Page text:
It’s one of the most remarkable statistics I’ve heard about social change for a while: life expectancy is growing by 5 hours a day. Put another way, average life expectancy increases by over a year every five years. Nesta have a new report out about the risks and opportunities of an ageing society which argues that the implications are far from simple. As Halima writes:
We must avoid jumping from one ageing stereotype to another: from an image of quiet, incapacitated people sitting in care homes, to a new stereotype of hyper-wealthy, hyper-healthy Baby Boomers reading tablet computers while pedalling in their home gym. The reality is much more complicated.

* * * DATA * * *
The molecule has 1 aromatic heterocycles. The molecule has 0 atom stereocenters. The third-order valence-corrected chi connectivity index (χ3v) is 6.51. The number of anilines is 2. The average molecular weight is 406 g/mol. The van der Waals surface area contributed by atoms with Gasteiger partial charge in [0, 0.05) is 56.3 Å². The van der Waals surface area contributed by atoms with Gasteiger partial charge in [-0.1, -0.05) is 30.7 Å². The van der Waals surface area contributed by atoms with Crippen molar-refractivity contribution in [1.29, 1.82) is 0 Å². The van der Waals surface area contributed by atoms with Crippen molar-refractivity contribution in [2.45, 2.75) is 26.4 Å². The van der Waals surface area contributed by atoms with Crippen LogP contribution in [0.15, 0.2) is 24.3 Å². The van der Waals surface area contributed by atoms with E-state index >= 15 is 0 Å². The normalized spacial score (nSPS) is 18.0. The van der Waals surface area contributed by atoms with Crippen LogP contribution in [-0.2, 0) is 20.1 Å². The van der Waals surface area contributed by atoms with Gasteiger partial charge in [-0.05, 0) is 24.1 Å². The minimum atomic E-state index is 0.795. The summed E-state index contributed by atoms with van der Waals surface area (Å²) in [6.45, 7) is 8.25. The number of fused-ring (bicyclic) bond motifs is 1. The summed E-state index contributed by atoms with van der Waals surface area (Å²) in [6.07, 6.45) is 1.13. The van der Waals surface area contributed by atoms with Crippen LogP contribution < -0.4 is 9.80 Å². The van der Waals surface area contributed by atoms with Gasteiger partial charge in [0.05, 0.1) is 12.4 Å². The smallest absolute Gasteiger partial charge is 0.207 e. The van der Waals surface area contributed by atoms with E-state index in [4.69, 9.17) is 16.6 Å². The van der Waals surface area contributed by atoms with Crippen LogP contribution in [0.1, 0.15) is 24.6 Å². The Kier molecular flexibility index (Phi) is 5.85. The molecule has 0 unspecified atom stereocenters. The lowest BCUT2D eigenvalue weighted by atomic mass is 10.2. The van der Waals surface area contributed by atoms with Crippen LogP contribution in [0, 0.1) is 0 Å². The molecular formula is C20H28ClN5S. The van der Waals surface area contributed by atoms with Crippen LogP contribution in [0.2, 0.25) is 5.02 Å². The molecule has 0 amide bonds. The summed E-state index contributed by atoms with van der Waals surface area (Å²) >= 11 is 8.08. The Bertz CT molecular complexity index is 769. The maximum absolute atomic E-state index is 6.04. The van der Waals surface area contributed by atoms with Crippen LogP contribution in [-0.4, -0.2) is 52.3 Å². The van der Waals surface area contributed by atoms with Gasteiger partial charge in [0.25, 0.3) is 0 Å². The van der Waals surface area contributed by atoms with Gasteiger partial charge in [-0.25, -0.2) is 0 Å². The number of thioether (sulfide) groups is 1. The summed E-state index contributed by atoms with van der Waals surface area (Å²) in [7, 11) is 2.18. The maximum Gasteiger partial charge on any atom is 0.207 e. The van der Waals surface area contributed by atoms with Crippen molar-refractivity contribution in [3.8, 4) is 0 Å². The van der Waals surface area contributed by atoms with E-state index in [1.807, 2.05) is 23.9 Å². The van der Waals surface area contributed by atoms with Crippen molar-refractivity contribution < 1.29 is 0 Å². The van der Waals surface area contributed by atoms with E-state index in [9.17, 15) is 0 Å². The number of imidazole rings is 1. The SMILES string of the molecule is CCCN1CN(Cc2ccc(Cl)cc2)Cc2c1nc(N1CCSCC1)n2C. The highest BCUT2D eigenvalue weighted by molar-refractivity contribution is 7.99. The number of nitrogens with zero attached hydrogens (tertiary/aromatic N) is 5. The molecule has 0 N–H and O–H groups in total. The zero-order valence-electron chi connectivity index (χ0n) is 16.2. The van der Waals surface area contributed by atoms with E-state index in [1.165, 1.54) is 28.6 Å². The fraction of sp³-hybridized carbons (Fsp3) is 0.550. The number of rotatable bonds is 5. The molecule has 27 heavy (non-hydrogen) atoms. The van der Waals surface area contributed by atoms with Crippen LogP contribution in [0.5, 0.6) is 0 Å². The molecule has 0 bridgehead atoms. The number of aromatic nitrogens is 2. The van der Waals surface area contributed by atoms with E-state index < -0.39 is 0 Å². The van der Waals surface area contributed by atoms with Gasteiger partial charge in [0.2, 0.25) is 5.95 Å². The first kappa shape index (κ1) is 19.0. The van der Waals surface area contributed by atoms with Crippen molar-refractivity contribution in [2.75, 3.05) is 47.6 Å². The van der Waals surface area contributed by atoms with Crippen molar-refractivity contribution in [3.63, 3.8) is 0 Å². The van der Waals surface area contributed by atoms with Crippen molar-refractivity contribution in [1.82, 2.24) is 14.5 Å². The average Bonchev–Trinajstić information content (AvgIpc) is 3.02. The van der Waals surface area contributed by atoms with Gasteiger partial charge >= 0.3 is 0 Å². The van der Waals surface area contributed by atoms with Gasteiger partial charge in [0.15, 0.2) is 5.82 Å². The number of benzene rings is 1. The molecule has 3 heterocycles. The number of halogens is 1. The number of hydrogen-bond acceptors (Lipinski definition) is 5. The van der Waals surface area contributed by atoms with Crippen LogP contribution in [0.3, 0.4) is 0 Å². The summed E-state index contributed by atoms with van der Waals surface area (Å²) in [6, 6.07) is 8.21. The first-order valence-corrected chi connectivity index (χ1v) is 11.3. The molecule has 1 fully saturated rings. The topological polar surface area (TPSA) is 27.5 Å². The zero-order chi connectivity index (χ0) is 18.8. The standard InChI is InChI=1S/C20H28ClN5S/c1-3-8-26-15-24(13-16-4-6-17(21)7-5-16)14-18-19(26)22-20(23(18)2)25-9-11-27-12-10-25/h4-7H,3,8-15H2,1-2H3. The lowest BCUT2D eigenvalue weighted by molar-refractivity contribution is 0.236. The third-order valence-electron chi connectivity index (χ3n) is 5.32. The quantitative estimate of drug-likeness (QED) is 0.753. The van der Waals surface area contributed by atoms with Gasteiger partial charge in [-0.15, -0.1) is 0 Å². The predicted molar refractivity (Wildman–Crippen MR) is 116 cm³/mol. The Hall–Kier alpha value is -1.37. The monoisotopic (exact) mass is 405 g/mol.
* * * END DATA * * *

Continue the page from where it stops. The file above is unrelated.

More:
It’s fair to say that our institutions haven’t kept up with the trend. Pensions were designed for an era when people were only expected to live a few years beyond retirement. Old peoples’ homes were designed to be the exception rather than the norm.
Through Social Innovation Camp and Bethnal Green Ventures we’ve always been interested in how technology can help us adapt to an older society. It’s partly because people don’t associate digital technology with older people that we think it’s an interesting area. Projects like Good Gym, Room for Tea and Here’s a hand have taught us a lot about what works and what doesn’t. And when we open BGV applications tomorrow, we’re really keen to explore the way that tech can help reorganise systems of support for older people.